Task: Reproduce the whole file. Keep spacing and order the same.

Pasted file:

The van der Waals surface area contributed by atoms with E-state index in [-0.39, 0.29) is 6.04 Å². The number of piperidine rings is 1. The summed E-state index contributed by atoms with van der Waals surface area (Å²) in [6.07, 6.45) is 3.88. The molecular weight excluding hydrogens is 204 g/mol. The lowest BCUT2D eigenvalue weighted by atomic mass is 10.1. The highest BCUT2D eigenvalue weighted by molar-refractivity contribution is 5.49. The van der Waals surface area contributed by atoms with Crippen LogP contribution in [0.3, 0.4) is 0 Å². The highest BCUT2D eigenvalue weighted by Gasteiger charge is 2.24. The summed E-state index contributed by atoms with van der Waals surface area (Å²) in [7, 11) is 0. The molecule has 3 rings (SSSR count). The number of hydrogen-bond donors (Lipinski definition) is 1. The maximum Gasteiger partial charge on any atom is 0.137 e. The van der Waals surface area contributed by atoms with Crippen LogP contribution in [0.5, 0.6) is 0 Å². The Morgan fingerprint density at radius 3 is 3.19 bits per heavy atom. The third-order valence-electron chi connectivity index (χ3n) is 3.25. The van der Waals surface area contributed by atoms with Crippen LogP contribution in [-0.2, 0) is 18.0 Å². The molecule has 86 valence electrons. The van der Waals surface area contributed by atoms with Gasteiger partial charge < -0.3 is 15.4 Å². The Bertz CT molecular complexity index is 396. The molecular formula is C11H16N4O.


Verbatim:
The van der Waals surface area contributed by atoms with E-state index in [-0.39, 0.29) is 6.04 Å². The number of piperidine rings is 1. The summed E-state index contributed by atoms with van der Waals surface area (Å²) in [6.07, 6.45) is 3.88. The molecular weight excluding hydrogens is 204 g/mol. The lowest BCUT2D eigenvalue weighted by atomic mass is 10.1. The highest BCUT2D eigenvalue weighted by molar-refractivity contribution is 5.49. The van der Waals surface area contributed by atoms with Crippen LogP contribution in [0.3, 0.4) is 0 Å². The highest BCUT2D eigenvalue weighted by Gasteiger charge is 2.24. The summed E-state index contributed by atoms with van der Waals surface area (Å²) in [7, 11) is 0. The molecule has 3 rings (SSSR count). The number of hydrogen-bond donors (Lipinski definition) is 1. The maximum Gasteiger partial charge on any atom is 0.137 e. The van der Waals surface area contributed by atoms with Crippen LogP contribution in [0.5, 0.6) is 0 Å². The Morgan fingerprint density at radius 3 is 3.19 bits per heavy atom. The third-order valence-electron chi connectivity index (χ3n) is 3.25. The van der Waals surface area contributed by atoms with Crippen LogP contribution in [-0.2, 0) is 18.0 Å². The molecule has 86 valence electrons. The van der Waals surface area contributed by atoms with Gasteiger partial charge < -0.3 is 15.4 Å². The Bertz CT molecular complexity index is 396. The molecular formula is C11H16N4O.